While I would not find this hard to believe coming from people who live in the Northeast, I did find it hard to believe from transplanted New Yorkers who live in Texas and been surrounded by individual gun owners and guns being a part of the culture.  In trying to explain what I do to some family members including my wife, I found that there were some basic misunderstandings of the process, and the state of the interpretation of the 2nd Amendment of the Constitution as the Supreme Court interpreted it last year.  I decided that this would be valuable for many of my clients who are often dealing with similar issues.  Many people have family members or friends who are uneducated on the current status and interpretation of the Second Amendment.  As a result many people feel that there is an interpretation issue surrounding what the Second Amendment means.  While the Supreme court in a divided court found in favor of the individuals right to own a firearm, they unanimously found that the Second Amendment applied to an individuals right to keep and bear arms and not to that of a state.   We are at a time in history, when many of our rights involved in gun ownership are at risk.  Even though our current administration states that they support the Second Amendment, the do not support it as it has recently been interpreted and have an agenda posted on their website under urban plans to ban assault weapons.  They are currently trying to define an assault weapon as any firearm that have a removable cartridge.

statue_of_liberty.jpgWhile some people are not “pro-firearms,” they still may believe in the ability for others to exercise their 2nd amendment right if they so choose.  This is similar to people that are “pro-choice” on abortion issues, but do not impose their beliefs on others. In the United States, women have the right to choose (within limitations) and Americans have the right to own firearms (within limitations), without unnecessary burdens or restrictions from the State government.  Whether or not you choose to possess the firearm is a decision that should be up to you just as other individual rights that are guaranteed to us in the US constitution.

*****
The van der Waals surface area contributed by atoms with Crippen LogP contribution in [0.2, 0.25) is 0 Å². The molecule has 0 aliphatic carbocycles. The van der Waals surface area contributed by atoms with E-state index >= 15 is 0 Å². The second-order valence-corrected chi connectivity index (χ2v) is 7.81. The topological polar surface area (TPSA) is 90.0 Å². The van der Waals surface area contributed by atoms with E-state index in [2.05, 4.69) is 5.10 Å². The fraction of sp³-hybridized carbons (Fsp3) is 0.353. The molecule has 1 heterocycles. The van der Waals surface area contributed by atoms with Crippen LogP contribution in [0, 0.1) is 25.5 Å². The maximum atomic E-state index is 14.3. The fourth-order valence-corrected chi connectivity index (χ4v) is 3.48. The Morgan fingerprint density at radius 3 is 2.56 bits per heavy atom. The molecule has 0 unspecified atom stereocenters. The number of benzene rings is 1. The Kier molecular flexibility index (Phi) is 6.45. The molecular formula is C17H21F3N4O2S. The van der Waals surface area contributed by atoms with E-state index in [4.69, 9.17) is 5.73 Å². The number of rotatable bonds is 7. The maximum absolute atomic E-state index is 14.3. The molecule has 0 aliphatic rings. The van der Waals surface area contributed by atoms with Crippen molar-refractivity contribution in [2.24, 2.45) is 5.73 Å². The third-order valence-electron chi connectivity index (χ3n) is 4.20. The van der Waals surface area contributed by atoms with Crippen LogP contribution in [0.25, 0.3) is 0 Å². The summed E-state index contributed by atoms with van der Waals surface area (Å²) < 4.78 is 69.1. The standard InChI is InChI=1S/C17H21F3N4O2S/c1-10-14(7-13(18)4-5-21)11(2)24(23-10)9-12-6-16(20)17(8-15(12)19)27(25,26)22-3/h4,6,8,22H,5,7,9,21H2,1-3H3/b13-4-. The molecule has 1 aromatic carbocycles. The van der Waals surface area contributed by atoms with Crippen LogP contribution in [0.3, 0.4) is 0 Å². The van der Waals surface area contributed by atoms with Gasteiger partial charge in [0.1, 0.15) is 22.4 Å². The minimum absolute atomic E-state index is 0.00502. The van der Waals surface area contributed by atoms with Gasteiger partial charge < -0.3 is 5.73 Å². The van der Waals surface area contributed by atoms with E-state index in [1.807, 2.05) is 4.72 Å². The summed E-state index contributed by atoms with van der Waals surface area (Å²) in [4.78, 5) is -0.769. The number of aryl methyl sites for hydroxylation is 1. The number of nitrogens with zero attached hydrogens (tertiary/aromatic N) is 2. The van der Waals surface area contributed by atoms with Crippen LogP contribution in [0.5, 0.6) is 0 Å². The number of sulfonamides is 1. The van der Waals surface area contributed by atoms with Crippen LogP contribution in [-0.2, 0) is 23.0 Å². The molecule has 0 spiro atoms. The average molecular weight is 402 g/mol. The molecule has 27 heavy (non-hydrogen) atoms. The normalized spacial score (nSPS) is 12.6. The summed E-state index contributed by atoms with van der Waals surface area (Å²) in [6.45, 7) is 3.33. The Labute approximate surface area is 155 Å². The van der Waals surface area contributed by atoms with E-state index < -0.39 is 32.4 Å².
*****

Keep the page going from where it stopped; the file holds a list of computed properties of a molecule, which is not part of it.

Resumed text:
AR15sbrsilencer.jpgWith the recent discussions about the potential federal ban on assault weapons being reinstated,  I thought it would be interesting to see which states already have bans on Assault Weapons

California bans “assault weapons”, .50BMG caliber firearms, some .50 caliber ammunition and “unsafe handguns.”

Connecticut  Bans “assault weapons” as well as select fire machine guns.

Generally when creating a NFA trust, one must look to the laws of their state and how they affect the right to own a class III firearm.

What happens if you live in New York or any state where some Class III firearms are banned but plan to use and keep them in another state where they are legal?  Can you a resident of a state where the item is banned purchase, store, and use the items in a state where its legal.

According to the ATF,  an individual can purchase an item restricted by the NFA that is not permitted in the state of residence of the trustee, when the trust will be located, and item will be only used and maintained in states where it is legal.


Only a few states do not have a constitutional provision dealing withe the right to bear arms: California, Iowa, Maryland,

Minnesota, New Jersey, and New York.

New York NFA Class 3 firearms
There are several type of Class 3 items that are restricted by the National Firearms Act.

Each state can impose additional restrictions on the sale, purchase, and transfer of class 3 firearms in addition to the compliance that is required with the national Firearms Act.

In New York you can own the following items that are regulated the the National Firearms Act

Contact Information